This morning, at the request of "Globes", Judge Hila Gerstel, president of the Petah Tikva District Court , removed the gag order on the suit filed by a subsidiary of Makhteshim Agan Industries Ltd. (TASE: MAIN) against Teva Pharmaceutical Industries Ltd. (Nasdaq: TEVA; TASE: TEVA) in the amount of NIS 400 million - not a negligible sum even for two giants like Teva and Makhteshim Agan. Teva is traded on Nasdaq and on the local market at a market cap of $50 billion, while Makhteshim Agan is traded on the local market at a market cap of $1.6 billion. Teva CEO Shlomo Yanai was previously CEO of Makhteshim Agan, and Makhteshim Agan CEO Erez Vigodman was in the not so distant past CEO of Strauss Group.
The two sides came to a settlement a few days ago, but the suit is an interesting story that sheds light on how two of the largest companies in Israel operate.
The story is as follows. LycoRed Bio, a subsidiary of Makhteshim Agan (the plaintiff), is a biotechnology company based in Yavne. Its main business is food fortification and nutritional supplements. In early 2004, LycoRed acquired the activity of a partnership called Karma Pharm. The acquisition included intellectual property rights related to drugs and developments, among them the drug development that was the subject of the lawsuit.
Karma Pharm was founded by a group of investors and entrepreneurs, among them Dr. Yoram Sela, a chemist by profession, who served as LycoRed's vice president for development from the time of the purchase of Karma Pharm until the end of 2008.Until the end of 2000, Sela worked at Teva, where, among other things, he established and managed a department called Drug Delivery, which dealt mainly with developing delayed release medicines.
Towards the end of 2000, at about the time Dr. Sela left Teva, Karma Pharm began to develop a generic drug based on the active ingredient venlafaxine hydrochloride, in the form of a delayed release capsule. At that time, an ethical drug based on this material, known by the commercial name of Effexor XR, was produced by US pharmaceutical company Wyeth. This is one of the world's best selling drugs, generating annual sales revenues in the billions of dollars.
In June this year, Teva received approval from the US Food and Drug Administration (FDA) to market its generic version of Effexor. In its announcement, Teva noted that the annual sales turnover of the drug was $2.8 billion in the US alone. Effexor is intended to treat depression and anxiety, and it has also been found effective in treating women with menopausal symptoms.
The receipt of the FDA approval added fuel to the dispute that had begun to smoulder between the two companies. Karma Pharm, it emerges from the statement of claim, chose to develop a generic version through microencapsulation, one method among many for achieving delayed release. In the summer of 2001, Karma Pharm succeeded in developing a formula for producing a venlafaxine hydrochloride capsule with a delayed release mechanism.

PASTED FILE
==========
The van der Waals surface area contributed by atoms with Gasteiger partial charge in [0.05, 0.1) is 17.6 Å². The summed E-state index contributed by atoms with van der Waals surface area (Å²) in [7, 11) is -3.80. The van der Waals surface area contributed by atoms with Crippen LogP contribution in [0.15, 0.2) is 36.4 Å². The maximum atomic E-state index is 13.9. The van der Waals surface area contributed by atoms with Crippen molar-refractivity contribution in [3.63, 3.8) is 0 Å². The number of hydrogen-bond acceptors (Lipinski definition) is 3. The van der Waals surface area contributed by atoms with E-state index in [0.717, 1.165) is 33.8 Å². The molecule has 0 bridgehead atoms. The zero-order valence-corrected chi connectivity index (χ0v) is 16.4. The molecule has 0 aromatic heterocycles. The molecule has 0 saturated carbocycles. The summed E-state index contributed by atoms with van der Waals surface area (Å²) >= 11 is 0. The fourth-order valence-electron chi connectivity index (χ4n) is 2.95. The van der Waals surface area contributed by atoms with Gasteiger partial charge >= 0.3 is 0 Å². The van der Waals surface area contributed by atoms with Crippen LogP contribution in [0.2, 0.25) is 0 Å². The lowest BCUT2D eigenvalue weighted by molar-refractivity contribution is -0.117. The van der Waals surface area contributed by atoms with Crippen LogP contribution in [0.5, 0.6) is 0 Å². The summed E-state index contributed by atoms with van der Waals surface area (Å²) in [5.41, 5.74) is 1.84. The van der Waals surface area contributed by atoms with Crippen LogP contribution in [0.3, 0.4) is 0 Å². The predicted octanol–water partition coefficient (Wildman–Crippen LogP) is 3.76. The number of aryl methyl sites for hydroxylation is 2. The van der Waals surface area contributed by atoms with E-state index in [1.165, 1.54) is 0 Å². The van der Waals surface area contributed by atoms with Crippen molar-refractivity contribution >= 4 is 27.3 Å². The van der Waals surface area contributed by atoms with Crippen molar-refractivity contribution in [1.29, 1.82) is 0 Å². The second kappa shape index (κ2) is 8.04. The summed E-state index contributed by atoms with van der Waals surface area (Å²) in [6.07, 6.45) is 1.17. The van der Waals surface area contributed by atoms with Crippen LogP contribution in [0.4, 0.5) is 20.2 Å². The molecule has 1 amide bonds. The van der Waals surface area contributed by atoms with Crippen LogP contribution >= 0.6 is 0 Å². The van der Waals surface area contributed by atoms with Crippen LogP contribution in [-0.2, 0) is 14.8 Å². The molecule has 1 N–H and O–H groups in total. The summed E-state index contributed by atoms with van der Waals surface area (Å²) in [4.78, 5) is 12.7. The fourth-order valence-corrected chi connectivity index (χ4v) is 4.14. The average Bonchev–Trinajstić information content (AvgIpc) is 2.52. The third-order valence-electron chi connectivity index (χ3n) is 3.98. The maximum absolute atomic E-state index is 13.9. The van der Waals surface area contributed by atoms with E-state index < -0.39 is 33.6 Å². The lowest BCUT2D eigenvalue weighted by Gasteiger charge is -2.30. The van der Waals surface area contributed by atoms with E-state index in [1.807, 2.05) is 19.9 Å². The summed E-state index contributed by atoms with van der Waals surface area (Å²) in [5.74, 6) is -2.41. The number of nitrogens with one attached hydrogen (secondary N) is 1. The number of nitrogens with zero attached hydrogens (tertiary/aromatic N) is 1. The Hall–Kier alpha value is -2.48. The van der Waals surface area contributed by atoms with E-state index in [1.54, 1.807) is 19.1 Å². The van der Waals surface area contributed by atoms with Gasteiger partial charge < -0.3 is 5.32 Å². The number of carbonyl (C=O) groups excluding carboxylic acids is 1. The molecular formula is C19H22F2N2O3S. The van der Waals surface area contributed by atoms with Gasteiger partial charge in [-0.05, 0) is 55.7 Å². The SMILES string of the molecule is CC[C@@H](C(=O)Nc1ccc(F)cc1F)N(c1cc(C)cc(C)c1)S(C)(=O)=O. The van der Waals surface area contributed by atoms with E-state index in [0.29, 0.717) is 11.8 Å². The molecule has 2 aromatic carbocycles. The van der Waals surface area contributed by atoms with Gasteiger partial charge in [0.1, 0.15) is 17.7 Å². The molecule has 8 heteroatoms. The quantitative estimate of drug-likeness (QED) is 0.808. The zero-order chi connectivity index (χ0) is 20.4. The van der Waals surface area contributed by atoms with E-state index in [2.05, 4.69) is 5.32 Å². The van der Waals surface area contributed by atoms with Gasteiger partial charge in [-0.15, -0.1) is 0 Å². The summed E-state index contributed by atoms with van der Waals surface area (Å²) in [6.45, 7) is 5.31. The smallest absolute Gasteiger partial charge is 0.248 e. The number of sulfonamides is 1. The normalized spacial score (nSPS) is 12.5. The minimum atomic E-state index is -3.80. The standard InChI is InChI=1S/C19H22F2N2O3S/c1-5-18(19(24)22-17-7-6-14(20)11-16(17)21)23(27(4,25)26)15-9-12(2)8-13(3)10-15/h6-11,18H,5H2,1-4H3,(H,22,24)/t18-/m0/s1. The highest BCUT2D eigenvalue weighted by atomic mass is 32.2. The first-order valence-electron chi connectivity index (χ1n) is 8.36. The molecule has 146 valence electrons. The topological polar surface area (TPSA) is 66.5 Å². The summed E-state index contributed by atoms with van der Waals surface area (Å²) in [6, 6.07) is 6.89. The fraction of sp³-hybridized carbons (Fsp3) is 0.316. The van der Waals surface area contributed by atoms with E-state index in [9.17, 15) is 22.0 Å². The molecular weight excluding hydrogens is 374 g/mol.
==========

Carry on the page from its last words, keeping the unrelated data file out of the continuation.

"A main growth engine"
Near the end of the development period, according to the lawsuit, Karma Pharm formed a connection with Teva, which began to show interest in the development. The two companies signed a confidentiality agreement, under which Teva was given confidential information about various aspects of the drug development process. After signing the confidentiality agreement, the two sides conducted commercial negotiations lasting several weeks, but they did not result in a final agreement.
In December 2002, Teva filed an application with the FDA for marketing approval for a generic version of venlafaxine hydrochloride in delayed release capsules. In response, LycoRed began the lawsuit against Teva, claiming that the latter had violated the confidentiality agreement and made improper and unlawful use of the secret information given to it. Teva, incidentally, describes this drug as one of its main growth engines for the current year and for 2011.
Teva began to market the generic version of the drug in Canada four years ago. When it was already on the market, LycoRed chose to examine its composition and compare it to the development formula that had been given to Teva.
According to the lawsuit, LycoRed found a clear, substantial similarity between Teva's generic version and its own version, and came to the conclusion that Teva violated the confidentiality agreement, stole trade secrets, and unlawfully used confidential information (including the development formula) that was transferred to it in part
The two companies recently reached a settlement before an arbitrator, Adv Reuven Behar of the firm Fischer Behar Chen Well Orion & Co., whereby Teva will pay only $2 million. Behar found that Teva had developed its drug independently, and that LycoRed's claim that Teva had copied its development had no basis. The damages awarded were the minimum that the two sides agreed upon when they began the arbitration process.
Published by Globes [online], Israel business news - www.globes-online.com - on September 19, 2010
© Copyright of Globes Publisher Itonut (1983) Ltd. 2010